If You KnewWhat if you knew you'd be the lastto touch someone?If you were taking tickets, for example,at the theater, tearing them,giving back the ragged stubs,you might take care to touch that palmbrush your fingertipsalong the lifeline's crease.When a man pulls his wheeled suitcasetoo slowly through the airport, whenthe car in front of me doesn't signal,when the clerk at the pharmacywon't say thank you, I don't rememberthey're going to die.A friend told me she'd been with her aunt.They'd just had lunch and the waiter,a young gay man with plum black eyes,joked as he served the coffee, kissedher aunt's powdered cheek when they left.Then they walked half a block and her auntdropped dead on the sidewalk.How close does the dragon's spumehave to come? How wide does the crackin heaven have to split?What would people look likeif we could see them as they are,soaked in honey, stung and swollen,reckless, pinned against time?
People don’t need to be forced to grow. All we need is favorable circumstances: respect, love, honesty, and the space to explore.
I know you're in a world of pain, but that pain will lessen. At the beginning you can't see that. You can only see your pain and you think it will never go away.But the nature of pain is that it changes— it changes like a sunset. At first, it's this intense red-orange in the sky, and then it starts getting softer and soften. The texture of pain changes as you work through it. And then one day, you wake up and realize that life isn't just about working through your incest; it's about living, too.- survivor of child sexual abuse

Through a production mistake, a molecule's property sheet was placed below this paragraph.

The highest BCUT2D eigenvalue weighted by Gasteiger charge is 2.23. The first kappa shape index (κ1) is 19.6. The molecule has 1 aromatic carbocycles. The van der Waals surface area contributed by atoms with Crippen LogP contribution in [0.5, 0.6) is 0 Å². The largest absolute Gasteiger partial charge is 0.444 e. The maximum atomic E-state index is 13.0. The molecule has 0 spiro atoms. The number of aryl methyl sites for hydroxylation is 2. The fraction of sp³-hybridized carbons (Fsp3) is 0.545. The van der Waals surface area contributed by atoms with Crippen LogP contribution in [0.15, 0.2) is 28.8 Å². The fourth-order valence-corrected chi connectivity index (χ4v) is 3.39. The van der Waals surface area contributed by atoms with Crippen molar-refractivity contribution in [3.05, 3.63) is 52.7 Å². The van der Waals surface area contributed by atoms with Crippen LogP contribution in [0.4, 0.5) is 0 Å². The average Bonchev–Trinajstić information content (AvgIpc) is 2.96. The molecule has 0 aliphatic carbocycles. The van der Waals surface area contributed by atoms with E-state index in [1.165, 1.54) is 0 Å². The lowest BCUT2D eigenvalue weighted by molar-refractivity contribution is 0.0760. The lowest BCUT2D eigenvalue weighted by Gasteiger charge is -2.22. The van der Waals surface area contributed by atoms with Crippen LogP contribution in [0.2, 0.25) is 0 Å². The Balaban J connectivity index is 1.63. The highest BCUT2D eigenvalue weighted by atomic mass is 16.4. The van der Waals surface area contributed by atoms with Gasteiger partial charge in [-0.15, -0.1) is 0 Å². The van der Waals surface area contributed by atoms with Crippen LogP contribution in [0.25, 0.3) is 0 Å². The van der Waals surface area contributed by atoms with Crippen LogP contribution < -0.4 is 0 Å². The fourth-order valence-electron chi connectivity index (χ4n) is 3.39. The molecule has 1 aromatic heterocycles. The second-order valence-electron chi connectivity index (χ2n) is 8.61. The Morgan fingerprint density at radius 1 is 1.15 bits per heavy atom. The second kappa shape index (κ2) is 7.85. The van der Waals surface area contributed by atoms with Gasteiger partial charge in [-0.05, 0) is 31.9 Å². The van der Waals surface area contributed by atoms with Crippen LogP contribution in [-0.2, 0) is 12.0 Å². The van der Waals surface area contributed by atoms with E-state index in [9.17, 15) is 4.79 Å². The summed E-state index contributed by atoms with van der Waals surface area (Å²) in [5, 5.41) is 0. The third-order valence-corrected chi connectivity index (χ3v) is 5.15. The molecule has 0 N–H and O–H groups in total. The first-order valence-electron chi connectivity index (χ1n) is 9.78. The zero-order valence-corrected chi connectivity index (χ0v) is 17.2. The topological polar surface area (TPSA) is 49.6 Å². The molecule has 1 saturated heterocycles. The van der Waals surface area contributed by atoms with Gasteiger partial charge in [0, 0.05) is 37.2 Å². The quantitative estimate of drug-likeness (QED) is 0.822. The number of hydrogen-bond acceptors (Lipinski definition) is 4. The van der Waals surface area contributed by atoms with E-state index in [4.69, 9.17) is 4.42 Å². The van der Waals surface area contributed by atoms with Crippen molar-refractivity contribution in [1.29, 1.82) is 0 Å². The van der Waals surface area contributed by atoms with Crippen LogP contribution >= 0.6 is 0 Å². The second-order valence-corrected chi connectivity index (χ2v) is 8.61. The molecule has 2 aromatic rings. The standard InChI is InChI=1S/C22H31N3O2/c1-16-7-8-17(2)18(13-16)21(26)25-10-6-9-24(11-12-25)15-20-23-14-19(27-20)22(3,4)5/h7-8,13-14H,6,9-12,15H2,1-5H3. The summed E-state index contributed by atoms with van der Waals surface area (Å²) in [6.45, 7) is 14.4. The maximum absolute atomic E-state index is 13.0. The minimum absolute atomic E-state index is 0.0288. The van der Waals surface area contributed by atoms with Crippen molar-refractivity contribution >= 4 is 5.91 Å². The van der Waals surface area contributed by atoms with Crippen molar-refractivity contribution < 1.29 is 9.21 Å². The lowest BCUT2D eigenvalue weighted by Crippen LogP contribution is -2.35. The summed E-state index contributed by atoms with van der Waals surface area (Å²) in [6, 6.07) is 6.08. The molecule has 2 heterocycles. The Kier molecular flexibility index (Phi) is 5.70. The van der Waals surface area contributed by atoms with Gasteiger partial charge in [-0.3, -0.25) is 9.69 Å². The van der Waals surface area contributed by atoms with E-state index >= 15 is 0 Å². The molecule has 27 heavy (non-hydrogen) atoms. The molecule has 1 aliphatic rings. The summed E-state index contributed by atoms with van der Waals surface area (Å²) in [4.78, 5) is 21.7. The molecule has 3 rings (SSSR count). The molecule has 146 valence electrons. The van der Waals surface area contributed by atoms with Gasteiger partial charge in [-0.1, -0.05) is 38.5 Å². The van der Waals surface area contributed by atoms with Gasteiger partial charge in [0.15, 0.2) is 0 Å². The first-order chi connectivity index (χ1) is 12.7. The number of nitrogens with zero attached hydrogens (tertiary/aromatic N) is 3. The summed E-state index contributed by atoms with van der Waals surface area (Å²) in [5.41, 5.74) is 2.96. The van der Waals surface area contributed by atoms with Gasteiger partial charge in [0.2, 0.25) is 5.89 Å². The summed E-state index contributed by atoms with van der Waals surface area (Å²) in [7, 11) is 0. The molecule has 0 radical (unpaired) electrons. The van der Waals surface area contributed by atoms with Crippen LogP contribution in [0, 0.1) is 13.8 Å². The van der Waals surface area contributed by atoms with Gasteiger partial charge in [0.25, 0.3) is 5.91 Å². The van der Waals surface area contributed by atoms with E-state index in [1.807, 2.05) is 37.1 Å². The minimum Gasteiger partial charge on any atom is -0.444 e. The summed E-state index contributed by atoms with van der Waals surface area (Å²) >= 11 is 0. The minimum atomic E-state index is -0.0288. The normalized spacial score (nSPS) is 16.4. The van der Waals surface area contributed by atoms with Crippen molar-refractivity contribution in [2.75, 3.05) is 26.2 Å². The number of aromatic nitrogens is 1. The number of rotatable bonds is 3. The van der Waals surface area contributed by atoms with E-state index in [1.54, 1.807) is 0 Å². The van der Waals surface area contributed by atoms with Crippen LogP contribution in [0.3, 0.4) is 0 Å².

There is comfort in knowing that you don’t have to pretend anymore, that you are going to do everything within your power to heal.
Healing was a terrifying and painful experience and my life was as full of struggle and heartache as it had always been. Several years after I started therapy, I began to feel happy. I was stunned. I hadn't realized that the point of all this work on myself was to feel good. I thought it was just one more struggle in a long line of struggles. It took a while before I got used to the idea that my life had changed, that I felt happy, that I was actually content. Learning to tolerate feeling good is one of the nicest parts of healing.
Deciding to actively heal is terrifying because it means opening up to hope. For many survivors, hope has brought only disappointment.Although it is terrifying to say yes to yourself, it is also a tremendous relief when you finally stop and face your own demons. There is something about looking terror in the face, and seeing your own reflection, that is strangely relieving. There is comfort in knowing that you don't have to pretend anymore, that you are going to do everything within your power to heal. As one survivor put it, I know now that every time I acceptmy past and respect where I am in the present, I am giving myself a future.- The Courage to Heal